A Utilitarian Case for Concealed Carry?

by / 2 Comments / 321 View / March 23, 2015

Virginia Tech and Mercy Hospital—these campuses have one thing in common; a deranged gunman opened fire in a “gun free zone.” The difference? One had no protection; one had a hero with a gun. Thirty-two people died and seventeen were wounded in the Virginia Tech shooting; one person died and two others were wounded at Mercy Hospital. If it were not for Doctor Silverman at Mercy Hospital, who carried his concealed firearm to work against hospital policy, the death toll for that shooting would resemble Virginia Tech’s. But because of him, this was not the case; he opened fire at the gunman when he barged into the doctor’s office, and after a brief gunfight, Silverman wounded the man and stopped the massacre before it could happen. Through his exemplary actions, Doctor Silverman saved lives, thus proving my point: students and employees should be allowed to bring their concealed carry guns onto campuses. They should be able to fight back.

But getting a concealed carry license is very hard; not everyone can do it. For this example, I will use the Minnesota laws for attaining a license, since it is where I am from and my father is currently in the process of getting a license. First, there are many general requirements one must meet before they can even begin the process of training and permitting: one must be over 21 years of age, complete an application form, be legally allowed to carry a firearm, not be listed in the criminal gang investigation system and be a resident of the county that they are trying to get the permit in. There are also many documents one must present—six in total. Also, the county sheriff must either approve or deny the application within thirty days of its admission. One must also attend training sessions with a certified concealed weapons instructor, and provide the documentation for finishing the course successfully. Lastly, not including the fees from the training mentioned before, one must pay the payment that the sheriff deems is worthy to the individual, but it cannot exceed $100. And so, the requirements and attainment of a concealed carry permit in Minnesota is actually very intensive and long; however, there are groups that advocate to let concealed carry licenses allowed everywhere. (USA Carry, website)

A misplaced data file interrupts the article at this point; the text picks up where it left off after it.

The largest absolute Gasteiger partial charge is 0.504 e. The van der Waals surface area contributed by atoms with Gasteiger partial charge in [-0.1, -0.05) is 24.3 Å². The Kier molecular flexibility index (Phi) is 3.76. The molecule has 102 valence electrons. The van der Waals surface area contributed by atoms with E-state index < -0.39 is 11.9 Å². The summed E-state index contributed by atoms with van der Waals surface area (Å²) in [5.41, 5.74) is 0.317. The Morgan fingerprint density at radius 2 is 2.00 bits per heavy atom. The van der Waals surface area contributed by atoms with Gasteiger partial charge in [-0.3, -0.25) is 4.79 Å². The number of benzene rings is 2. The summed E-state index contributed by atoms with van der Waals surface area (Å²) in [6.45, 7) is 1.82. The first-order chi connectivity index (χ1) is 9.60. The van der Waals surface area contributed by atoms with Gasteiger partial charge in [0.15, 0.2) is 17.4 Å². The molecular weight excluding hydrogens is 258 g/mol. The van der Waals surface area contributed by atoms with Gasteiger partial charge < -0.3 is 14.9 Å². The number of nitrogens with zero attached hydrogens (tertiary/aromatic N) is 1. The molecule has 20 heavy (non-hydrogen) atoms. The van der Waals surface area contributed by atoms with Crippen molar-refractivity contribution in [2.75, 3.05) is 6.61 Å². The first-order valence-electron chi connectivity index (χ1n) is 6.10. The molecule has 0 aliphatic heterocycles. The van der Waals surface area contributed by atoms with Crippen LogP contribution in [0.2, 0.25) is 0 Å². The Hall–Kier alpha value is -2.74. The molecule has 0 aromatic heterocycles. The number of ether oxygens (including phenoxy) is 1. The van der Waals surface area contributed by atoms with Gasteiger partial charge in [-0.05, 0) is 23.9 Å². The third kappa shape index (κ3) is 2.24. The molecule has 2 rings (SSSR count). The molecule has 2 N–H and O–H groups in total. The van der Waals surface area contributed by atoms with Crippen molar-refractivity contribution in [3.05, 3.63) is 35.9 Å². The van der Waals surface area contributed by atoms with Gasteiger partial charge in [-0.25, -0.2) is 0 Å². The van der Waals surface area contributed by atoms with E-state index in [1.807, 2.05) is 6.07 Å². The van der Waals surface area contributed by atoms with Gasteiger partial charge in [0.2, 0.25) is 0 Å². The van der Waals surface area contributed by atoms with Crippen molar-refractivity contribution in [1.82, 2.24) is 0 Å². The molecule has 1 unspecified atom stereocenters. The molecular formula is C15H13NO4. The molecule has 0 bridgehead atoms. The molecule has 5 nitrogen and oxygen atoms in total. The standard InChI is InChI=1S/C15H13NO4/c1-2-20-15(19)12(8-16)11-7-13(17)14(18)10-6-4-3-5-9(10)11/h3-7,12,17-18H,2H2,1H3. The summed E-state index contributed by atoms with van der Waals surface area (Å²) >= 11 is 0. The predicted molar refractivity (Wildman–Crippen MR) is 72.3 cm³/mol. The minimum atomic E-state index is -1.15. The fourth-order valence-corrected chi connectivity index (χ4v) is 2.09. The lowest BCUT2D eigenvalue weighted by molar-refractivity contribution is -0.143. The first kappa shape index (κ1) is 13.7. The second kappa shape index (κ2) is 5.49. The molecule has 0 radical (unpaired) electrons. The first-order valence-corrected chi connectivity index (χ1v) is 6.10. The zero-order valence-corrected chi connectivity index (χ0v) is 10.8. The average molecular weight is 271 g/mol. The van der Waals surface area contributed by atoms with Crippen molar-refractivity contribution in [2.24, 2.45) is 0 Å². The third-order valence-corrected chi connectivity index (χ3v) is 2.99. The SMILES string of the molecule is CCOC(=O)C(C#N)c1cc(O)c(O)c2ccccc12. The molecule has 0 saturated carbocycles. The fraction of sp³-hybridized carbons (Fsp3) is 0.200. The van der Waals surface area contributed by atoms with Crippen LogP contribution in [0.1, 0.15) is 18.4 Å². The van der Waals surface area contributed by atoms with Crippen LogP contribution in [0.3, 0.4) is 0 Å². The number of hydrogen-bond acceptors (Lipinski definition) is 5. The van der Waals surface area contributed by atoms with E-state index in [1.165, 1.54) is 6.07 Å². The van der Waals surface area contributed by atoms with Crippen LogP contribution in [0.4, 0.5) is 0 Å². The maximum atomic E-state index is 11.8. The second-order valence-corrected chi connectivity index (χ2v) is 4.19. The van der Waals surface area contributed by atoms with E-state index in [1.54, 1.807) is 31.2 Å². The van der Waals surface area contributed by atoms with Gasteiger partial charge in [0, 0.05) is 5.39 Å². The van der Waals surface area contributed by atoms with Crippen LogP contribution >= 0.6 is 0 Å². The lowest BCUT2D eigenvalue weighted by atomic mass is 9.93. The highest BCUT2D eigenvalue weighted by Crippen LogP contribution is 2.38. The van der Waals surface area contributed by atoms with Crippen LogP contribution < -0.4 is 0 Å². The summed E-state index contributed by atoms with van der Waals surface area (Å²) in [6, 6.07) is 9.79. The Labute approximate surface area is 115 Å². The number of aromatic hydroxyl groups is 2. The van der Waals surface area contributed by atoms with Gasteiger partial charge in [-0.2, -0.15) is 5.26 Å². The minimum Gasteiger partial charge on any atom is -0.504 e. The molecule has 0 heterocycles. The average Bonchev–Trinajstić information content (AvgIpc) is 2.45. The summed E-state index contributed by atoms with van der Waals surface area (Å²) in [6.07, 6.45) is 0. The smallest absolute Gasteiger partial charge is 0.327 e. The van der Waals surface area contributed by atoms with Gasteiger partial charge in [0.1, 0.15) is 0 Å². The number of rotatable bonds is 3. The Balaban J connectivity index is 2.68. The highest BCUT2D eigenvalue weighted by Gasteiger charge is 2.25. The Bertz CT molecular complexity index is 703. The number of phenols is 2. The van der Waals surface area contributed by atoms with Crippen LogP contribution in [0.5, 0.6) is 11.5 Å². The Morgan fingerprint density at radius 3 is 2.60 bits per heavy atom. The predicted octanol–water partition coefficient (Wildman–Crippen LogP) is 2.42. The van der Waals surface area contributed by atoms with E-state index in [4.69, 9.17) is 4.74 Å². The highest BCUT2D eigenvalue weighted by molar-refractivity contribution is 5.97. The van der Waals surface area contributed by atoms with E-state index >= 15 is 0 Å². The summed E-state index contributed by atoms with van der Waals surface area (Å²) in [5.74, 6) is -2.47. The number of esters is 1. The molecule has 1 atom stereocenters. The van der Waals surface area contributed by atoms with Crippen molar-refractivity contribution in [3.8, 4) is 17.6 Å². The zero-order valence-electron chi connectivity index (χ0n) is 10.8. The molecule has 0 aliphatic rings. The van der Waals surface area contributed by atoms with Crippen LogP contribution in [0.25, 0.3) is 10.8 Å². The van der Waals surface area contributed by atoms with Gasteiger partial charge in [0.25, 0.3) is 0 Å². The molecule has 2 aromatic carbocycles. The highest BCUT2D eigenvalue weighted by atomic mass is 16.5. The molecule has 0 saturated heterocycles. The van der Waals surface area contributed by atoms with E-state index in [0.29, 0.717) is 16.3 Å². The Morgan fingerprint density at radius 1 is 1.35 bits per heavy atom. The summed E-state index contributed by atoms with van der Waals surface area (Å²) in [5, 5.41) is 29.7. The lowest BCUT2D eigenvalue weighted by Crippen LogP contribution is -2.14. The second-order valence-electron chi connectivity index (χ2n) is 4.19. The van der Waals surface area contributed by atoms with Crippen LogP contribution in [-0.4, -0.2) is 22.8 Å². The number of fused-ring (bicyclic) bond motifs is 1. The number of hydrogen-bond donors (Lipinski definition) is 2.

To advocate for something is to believe in it; one must wholeheartedly want the cause they are advocating for to become either legal or banned. The group must put forth and exhaust all resources and efforts to make their cause come true. They reach out across the country and world to get others involved and to spread their cause and the advocacy for it.